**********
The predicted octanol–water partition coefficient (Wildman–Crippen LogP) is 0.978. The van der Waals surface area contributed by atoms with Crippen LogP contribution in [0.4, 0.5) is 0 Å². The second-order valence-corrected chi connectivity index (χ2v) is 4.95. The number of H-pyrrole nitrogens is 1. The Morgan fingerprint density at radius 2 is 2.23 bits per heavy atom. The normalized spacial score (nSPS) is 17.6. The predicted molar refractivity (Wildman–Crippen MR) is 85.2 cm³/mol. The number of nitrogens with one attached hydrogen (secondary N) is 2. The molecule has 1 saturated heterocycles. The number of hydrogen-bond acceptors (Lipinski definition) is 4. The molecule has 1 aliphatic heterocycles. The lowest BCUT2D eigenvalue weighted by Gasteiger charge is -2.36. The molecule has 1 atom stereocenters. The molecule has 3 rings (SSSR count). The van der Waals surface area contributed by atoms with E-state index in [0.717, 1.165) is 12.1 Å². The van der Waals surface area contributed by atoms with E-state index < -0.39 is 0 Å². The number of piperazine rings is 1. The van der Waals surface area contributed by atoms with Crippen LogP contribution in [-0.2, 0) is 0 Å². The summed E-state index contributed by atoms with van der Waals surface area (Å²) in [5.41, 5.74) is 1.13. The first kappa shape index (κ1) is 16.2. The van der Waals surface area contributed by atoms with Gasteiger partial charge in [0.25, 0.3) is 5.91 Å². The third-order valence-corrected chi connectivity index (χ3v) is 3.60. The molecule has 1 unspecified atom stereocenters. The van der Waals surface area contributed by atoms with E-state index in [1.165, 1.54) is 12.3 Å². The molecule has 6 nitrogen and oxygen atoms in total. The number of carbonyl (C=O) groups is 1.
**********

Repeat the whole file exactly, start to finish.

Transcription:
The predicted octanol–water partition coefficient (Wildman–Crippen LogP) is 0.978. The van der Waals surface area contributed by atoms with Crippen LogP contribution in [0.4, 0.5) is 0 Å². The second-order valence-corrected chi connectivity index (χ2v) is 4.95. The number of H-pyrrole nitrogens is 1. The Morgan fingerprint density at radius 2 is 2.23 bits per heavy atom. The normalized spacial score (nSPS) is 17.6. The predicted molar refractivity (Wildman–Crippen MR) is 85.2 cm³/mol. The number of nitrogens with one attached hydrogen (secondary N) is 2. The molecule has 1 saturated heterocycles. The number of hydrogen-bond acceptors (Lipinski definition) is 4. The molecule has 1 aliphatic heterocycles. The lowest BCUT2D eigenvalue weighted by Gasteiger charge is -2.36. The molecule has 1 atom stereocenters. The molecule has 3 rings (SSSR count). The van der Waals surface area contributed by atoms with E-state index in [0.717, 1.165) is 12.1 Å². The van der Waals surface area contributed by atoms with E-state index < -0.39 is 0 Å². The number of piperazine rings is 1. The van der Waals surface area contributed by atoms with Crippen LogP contribution in [-0.2, 0) is 0 Å². The summed E-state index contributed by atoms with van der Waals surface area (Å²) in [5.41, 5.74) is 1.13. The first kappa shape index (κ1) is 16.2. The van der Waals surface area contributed by atoms with Gasteiger partial charge in [0.25, 0.3) is 5.91 Å². The third-order valence-corrected chi connectivity index (χ3v) is 3.60. The molecule has 1 unspecified atom stereocenters. The van der Waals surface area contributed by atoms with E-state index in [1.165, 1.54) is 12.3 Å². The molecule has 6 nitrogen and oxygen atoms in total. The number of carbonyl (C=O) groups is 1.